If you’ve done your time in the bars and pubs of Newtown through to Marrickville, chances are you’ll have come across one or two (or both) incarnations of Andy Golledge: sweeping the smoking area for glasses as the humble barman, or leading a pack of sweaty, often scantily clad, musicians in raucous performance. In both iterations, the Tamworth-born folk-flavoured singer-songwriter seems at completely at home, though it’s the stage-commanding balladeer version of Andy Golledge that is (finally) attracting a tonne of buzz right now.
Signing to Sydney label I Oh You (DMA’S, Violent Soho) last year, Golledge has since released a string of singles, introducing listeners around the country to his unmistakable vocals and painstakingly honest lyricism. His EP Namoi is evidence of a songwriter who knows his strengths and how to draw on them in a way that reaches out to every ear in the room and invites us along for the ride, heartbreak and all.
Golledge and his band will be playing shows in Melbourne (March 21st) and Sydney (March 28th) as part of the Namoi launch. If you haven’t caught him live yet, we highly recommend it. And if you have, we’ll see you there again. For now, chuck on Namoi and check out our interview with Andy below (buy/stream here):
If you consider artists like Dylan, Springsteen & Young (to name a few) Americana/Country than yeah, I guess so, but it wasn’t until I left Tamworth that I got into full-blown country. I’m not sure what classifies as “Americana”, I feel like it’s such a broad genre. I’d like to think our music is more “Dad-Rock meets Alt-Country”.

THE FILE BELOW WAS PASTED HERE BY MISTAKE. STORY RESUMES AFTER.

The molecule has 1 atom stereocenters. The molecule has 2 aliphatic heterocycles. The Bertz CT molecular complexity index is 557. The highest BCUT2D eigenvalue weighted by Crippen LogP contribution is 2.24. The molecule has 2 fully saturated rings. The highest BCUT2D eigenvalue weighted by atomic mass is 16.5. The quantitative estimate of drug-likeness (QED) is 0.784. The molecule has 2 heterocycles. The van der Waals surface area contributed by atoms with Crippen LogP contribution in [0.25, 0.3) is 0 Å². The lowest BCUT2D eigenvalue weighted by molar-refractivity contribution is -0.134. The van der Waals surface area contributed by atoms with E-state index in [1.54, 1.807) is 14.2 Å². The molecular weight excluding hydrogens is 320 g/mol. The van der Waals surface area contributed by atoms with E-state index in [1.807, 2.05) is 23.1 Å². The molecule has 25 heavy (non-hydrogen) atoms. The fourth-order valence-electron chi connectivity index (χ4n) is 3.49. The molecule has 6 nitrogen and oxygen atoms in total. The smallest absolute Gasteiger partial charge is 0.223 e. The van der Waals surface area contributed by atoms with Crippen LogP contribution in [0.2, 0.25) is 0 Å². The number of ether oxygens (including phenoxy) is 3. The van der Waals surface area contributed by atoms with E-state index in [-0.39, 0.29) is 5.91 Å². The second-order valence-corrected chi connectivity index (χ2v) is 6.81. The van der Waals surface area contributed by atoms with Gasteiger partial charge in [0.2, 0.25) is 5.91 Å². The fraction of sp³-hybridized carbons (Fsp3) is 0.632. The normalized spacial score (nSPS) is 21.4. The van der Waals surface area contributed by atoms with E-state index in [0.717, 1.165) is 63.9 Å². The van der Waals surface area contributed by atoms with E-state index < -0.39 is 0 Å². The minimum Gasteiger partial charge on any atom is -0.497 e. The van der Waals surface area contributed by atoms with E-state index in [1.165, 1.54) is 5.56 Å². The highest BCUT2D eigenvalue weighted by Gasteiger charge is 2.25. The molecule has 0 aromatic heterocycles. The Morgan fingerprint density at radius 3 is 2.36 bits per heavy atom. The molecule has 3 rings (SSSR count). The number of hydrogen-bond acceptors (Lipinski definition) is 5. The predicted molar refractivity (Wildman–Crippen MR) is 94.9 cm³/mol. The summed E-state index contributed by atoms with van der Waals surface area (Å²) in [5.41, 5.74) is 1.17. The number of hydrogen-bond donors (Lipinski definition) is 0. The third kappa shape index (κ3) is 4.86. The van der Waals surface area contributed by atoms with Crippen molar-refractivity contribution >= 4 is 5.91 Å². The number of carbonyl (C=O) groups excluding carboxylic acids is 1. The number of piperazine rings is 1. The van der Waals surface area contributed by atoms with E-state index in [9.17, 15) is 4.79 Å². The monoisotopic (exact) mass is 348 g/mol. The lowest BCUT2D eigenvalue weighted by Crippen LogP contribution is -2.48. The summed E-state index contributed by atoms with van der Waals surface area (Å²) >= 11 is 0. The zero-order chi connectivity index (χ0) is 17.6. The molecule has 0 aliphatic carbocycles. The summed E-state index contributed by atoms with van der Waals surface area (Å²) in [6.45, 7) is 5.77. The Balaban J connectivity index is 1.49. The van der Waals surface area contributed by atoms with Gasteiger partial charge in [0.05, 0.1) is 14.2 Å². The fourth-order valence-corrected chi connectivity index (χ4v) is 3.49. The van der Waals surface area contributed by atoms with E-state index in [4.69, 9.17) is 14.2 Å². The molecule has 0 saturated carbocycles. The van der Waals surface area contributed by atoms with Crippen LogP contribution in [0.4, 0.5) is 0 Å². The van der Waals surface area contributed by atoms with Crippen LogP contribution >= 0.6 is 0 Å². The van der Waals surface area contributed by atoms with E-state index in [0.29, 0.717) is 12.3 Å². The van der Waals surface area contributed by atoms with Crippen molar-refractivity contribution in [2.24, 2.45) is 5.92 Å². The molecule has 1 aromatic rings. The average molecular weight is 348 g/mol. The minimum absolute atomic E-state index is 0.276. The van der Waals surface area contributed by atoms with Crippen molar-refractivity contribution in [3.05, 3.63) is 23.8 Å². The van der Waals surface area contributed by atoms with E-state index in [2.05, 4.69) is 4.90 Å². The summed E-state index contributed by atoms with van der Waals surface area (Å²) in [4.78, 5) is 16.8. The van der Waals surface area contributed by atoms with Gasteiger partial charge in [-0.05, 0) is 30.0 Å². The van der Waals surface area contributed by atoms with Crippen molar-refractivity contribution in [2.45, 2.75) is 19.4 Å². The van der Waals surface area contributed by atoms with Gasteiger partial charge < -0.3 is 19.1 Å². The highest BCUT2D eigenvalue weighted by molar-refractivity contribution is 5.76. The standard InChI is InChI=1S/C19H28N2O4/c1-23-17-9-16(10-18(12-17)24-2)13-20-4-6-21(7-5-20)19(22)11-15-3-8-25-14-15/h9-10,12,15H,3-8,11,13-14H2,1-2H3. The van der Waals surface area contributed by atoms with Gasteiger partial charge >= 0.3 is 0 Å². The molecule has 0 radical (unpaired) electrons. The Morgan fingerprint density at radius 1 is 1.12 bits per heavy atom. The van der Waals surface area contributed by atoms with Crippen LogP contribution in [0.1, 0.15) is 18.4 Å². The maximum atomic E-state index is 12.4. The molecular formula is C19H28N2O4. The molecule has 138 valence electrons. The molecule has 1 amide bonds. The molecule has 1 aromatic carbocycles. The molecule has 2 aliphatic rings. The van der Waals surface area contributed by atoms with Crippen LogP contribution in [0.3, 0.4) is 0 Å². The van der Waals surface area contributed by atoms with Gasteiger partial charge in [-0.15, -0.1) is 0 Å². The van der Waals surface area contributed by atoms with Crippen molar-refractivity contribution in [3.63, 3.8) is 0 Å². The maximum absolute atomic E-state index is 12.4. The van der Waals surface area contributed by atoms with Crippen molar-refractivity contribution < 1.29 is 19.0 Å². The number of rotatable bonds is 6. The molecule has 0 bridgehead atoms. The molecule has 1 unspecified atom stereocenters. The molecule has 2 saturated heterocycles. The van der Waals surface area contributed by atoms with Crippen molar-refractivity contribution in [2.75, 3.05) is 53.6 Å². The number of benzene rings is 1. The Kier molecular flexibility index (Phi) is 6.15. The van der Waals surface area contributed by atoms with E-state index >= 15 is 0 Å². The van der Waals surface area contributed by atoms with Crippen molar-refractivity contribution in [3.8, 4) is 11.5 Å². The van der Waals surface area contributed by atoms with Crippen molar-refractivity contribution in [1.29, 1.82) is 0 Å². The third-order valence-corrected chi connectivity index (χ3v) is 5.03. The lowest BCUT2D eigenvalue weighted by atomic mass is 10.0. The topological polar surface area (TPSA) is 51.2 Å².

Johann [I Oh You] and I were looking for a production team for the clip, so we cast the net out but none of the ideas that came back really hit the mark. It’s such a personal song, written for my brother who was going through a hard time, so I really wanted the clip to reflect that. So I decided to write the treatment; a story of re-connection between old friends/brothers/father and son – whatever the viewer sees in it. Then we chose the approach that was visually what we needed and worked together with the production team to storyboard appropriately.
I’d have to say the connections you make with people from all walks of life, I’ve made lifelong friends and even met members of the AGB whilst slingin’ schoons.
Caitlin Harnett – Westy Margarita (tequila + solo).
Leroy Lee – IPA
Nick Ryan – Red Red Wine
Josh Piltz – Cider
Andy Golledge – Whatever you’re having
But tbh we’ll drink whatever.
I feel very proud of myself, which is something I’d never thought I’d say. I really want a long, healthy career in music and I feel so excited to be working with I Oh You. The recognition is a very welcome bonus, I wasn’t looking for it.
Not a whole lot has changed, I think that’s the great thing about working with I Oh You. They work with you because they dig who you already are and what your music represents. They work to help you be the best you can be. Also, the stress of not having to deal with releases and planning on your own is amazing.
The Namoi River is a major perennial river that is part of the Barwon catchment of the Murray–Darling Basin. The imagery of ‘Run To The River’ is set here, it’s a place that my family’s gone for years, and a place I’ve always gone fishing with my brother, who I wrote the song for. Like many of our rivers, the Namoi has seen better days, but there’s actually more water flowing through it this week after parts being bone dry for over 2 years. Seems kind of fortuitous just a few days ahead of the EP being released.
The time I befriended a bunch of bikers at the Sando, who showed up to my show a few days later and force fed me pingas for my whole set. It was a heavy evening, but who’s gonna say no to biker?!
If you’re wild enough and nice enough you can get away with anything!
2020 is shaping up to be a big year, with the EP tour in March/April, some festivals thrown in there, and hopefully the release of more music! We’ve got a bunch to share, so saddle up!